Second-Generation MSPs Offer Rx for Healthcare Workforce Challenges

Updated on May 31, 2017

Dan White 1Growing shortages of healthcare workers have reached crisis proportions, making the need for new approaches to workforce optimization and talent acquisition one of the most important issues facing healthcare providers today.

Several factors are fueling the shortage, most notably the growing numbers of older Americans, who use more healthcare services. People over 65 experience three times more hospital days and people over 75 four times more than the general population, according to the Centers for Disease Control.  The ranks of the elderly will continue to swell, according to the U.S. Census Bureau, which shows the senior population growing from 46 million in 2014 to about 72 million by 2030 and to nearly 90 million by 2050. 

For the healthcare industry, this means rapidly escalating demand for patient care services and the need for more workers to provide them. Along with other drivers of demand, including the improving economy and overall jobs growth, the situation has produced a virtual talent acquisition war, with a widening gap between healthcare job openings and job hires. In February, healthcare job openings reached a historic high at more than 1 million, while job hires were only about half that amount, according to the U.S. Bureau of Labor Statistics.

These challenges are prompting many providers to turn to healthcare workforce experts, who have specialized knowledge, resources and large-scale capacity for managed services for temporary and permanent staff along with talent recruitment expertise. In considering this approach, a new holistic model, known in the industry as a second-generation or “hybrid” Managed Services Program (MSP) has emerged that offers recruitment, hiring and management services for contingent and permanent labor along with other workforce solutions.

Single Point of Contact for Solving Workforce Challenges

MSPs have been used in the technology industry for years, but only arrived in healthcare in the last decade. Healthcare providers have tapped MSPs to support the management of staffing vendors that supply their temporary workers. Healthcare MSPs have grown in popularity as healthcare organizations have enjoyed the efficiencies and cost savings of having a single point of contact for solving workforce challenges.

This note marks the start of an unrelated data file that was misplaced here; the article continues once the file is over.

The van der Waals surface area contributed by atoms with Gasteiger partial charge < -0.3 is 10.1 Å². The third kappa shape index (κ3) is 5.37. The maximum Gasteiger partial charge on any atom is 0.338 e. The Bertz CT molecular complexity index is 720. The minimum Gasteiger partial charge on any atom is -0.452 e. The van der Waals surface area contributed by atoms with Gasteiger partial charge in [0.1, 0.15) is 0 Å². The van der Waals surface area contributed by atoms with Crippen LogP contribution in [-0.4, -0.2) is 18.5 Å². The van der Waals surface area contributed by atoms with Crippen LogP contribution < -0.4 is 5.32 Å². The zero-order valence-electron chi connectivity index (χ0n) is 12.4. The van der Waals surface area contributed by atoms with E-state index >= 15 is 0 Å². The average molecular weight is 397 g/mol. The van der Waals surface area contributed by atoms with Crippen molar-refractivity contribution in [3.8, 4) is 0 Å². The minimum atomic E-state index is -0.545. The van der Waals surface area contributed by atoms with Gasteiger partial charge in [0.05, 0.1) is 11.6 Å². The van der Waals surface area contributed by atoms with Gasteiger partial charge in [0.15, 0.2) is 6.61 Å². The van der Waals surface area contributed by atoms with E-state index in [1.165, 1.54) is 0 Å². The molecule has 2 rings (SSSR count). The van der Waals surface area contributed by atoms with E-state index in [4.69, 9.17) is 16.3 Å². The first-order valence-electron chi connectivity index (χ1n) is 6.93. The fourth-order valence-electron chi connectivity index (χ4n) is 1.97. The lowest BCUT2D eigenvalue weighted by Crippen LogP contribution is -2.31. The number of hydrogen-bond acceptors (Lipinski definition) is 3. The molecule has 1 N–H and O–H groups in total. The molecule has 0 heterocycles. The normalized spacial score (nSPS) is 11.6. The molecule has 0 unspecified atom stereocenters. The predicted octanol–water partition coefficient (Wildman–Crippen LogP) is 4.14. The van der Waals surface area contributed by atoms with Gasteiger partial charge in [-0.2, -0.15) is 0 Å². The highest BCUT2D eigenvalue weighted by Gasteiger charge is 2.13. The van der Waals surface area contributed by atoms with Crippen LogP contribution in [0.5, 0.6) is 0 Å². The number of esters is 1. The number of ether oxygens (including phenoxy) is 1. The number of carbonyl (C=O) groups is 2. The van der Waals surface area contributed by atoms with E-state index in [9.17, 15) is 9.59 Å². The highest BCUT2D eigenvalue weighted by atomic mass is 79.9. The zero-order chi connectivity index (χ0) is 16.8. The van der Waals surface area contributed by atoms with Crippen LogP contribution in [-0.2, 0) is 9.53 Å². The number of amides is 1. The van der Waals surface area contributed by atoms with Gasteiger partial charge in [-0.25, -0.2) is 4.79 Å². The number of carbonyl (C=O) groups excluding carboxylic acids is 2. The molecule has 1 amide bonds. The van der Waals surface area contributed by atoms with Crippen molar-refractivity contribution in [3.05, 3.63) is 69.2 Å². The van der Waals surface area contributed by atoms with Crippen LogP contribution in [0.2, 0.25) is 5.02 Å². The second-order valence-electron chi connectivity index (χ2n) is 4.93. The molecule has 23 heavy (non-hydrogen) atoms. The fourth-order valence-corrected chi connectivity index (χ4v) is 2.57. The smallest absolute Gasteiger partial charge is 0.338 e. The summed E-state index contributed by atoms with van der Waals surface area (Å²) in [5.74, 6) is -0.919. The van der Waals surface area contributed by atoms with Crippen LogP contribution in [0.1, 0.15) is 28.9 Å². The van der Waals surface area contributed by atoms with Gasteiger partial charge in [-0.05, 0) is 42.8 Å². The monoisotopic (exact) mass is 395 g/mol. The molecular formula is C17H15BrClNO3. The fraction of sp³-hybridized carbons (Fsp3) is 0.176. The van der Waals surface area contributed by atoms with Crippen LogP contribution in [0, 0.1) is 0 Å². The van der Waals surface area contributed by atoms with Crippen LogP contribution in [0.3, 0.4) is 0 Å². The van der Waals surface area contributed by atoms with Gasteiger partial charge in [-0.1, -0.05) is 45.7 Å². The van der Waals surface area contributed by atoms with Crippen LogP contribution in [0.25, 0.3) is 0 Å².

Recently, as healthcare talent acquisition has hit new heights of complexity, MSP providers have stepped up to offer a wider array of services, creating the so-called second-generation MSP.

Second-generation MSPs go beyond managing contingent staffing vendors and provide strategic solutions for recruiting, hiring and managing all types of healthcare workers, including both contingent and permanent staff. A quality second-generation MSP can serve as a single point of contact for any and all of an organization’s workforce challenges, thereby streamlining processes and creating various cost-savings. This is significant considering that labor is the single largest expense for healthcare organizations, representing about 54 percent of total operating revenue on average, according to a 2016 report by Fitch Ratings.

The MSP for Present and Future

In selecting a provider, healthcare organizations should seek an expert team that understands that clients need help planning as well as managing their workforce to optimize staff use and improve cost efficiencies.

Some key abilities to look for include:

  • Provision of the most up-to-date candidate sourcing strategies, particularly the use of digital tools such as social media, mobile platforms, search engines and websites as well as customized metrics that align to the goals of the organization. These strategies should include access to a large national database for accessing top quality healthcare professionals for hire.
  • State-of-the-art automation of processes such as time-keeping, billing and credentialing. This capability, which includes comprehensive candidate vetting to ensure up-to-date licenses and certifications, frees internal staff from time-consuming evaluation procedures and mitigates risks associated with worker misclassification. 
  • Predictive analytics technology that enables accurate forecasting of patient demand and staffing needs several months in advance. This capability allows healthcare organizations to ensure they have the right staff in the right place at the right time.  It also saves on labor costs and improves staff satisfaction by eliminating scheduling confusion, reducing overtime and bonus pay and helps providers ensure an optimal balance of contingent and permanent staffing.
  • Recruitment capabilities covering a broad range of healthcare staff, both clinical such as nurses, physicians, allied health professionals, etc. and nonclinical personnel, such as IT, executives, support jobs and other positions.
  • Workforce optimization and continuous improvement strategies, such as spend analysis to maximize workforce investment. In addition, the MSP services should include access to analytics and industry best practices to help with decision making

Second-generation MSPs may soon become well-known to healthcare providers who want a strategic partnership to help them solve a wide variety of workforce challenges, while freeing up staff to focus their energies and resources on maintaining excellence in patient care.

Dan White is President of Strategic Workforce Solutions for AMN Healthcare.